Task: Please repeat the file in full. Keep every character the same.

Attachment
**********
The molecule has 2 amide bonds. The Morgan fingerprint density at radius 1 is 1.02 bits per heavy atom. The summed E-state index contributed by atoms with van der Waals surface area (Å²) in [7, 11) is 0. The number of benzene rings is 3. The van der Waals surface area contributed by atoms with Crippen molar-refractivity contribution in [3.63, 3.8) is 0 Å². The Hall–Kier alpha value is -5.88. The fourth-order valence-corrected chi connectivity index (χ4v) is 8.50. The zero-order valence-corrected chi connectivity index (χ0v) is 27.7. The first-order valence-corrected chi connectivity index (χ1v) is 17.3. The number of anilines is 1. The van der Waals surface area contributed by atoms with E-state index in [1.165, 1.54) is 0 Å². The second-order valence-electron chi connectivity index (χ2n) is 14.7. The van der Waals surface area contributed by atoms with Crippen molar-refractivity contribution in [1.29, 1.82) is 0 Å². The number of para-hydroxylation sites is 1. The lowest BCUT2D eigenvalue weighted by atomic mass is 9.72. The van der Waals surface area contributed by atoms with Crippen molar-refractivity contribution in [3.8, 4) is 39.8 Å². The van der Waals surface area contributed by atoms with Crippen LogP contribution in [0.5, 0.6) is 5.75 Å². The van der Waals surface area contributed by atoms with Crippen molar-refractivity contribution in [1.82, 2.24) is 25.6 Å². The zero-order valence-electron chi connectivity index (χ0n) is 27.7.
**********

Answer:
The molecule has 2 amide bonds. The Morgan fingerprint density at radius 1 is 1.02 bits per heavy atom. The summed E-state index contributed by atoms with van der Waals surface area (Å²) in [7, 11) is 0. The number of benzene rings is 3. The van der Waals surface area contributed by atoms with Crippen molar-refractivity contribution in [3.63, 3.8) is 0 Å². The Hall–Kier alpha value is -5.88. The fourth-order valence-corrected chi connectivity index (χ4v) is 8.50. The zero-order valence-corrected chi connectivity index (χ0v) is 27.7. The first-order valence-corrected chi connectivity index (χ1v) is 17.3. The number of anilines is 1. The van der Waals surface area contributed by atoms with E-state index in [1.165, 1.54) is 0 Å². The second-order valence-electron chi connectivity index (χ2n) is 14.7. The van der Waals surface area contributed by atoms with Crippen molar-refractivity contribution in [1.29, 1.82) is 0 Å². The number of para-hydroxylation sites is 1. The lowest BCUT2D eigenvalue weighted by atomic mass is 9.72. The van der Waals surface area contributed by atoms with Crippen molar-refractivity contribution in [3.8, 4) is 39.8 Å². The van der Waals surface area contributed by atoms with Crippen LogP contribution in [0.5, 0.6) is 5.75 Å². The van der Waals surface area contributed by atoms with Crippen molar-refractivity contribution in [1.82, 2.24) is 25.6 Å². The zero-order valence-electron chi connectivity index (χ0n) is 27.7.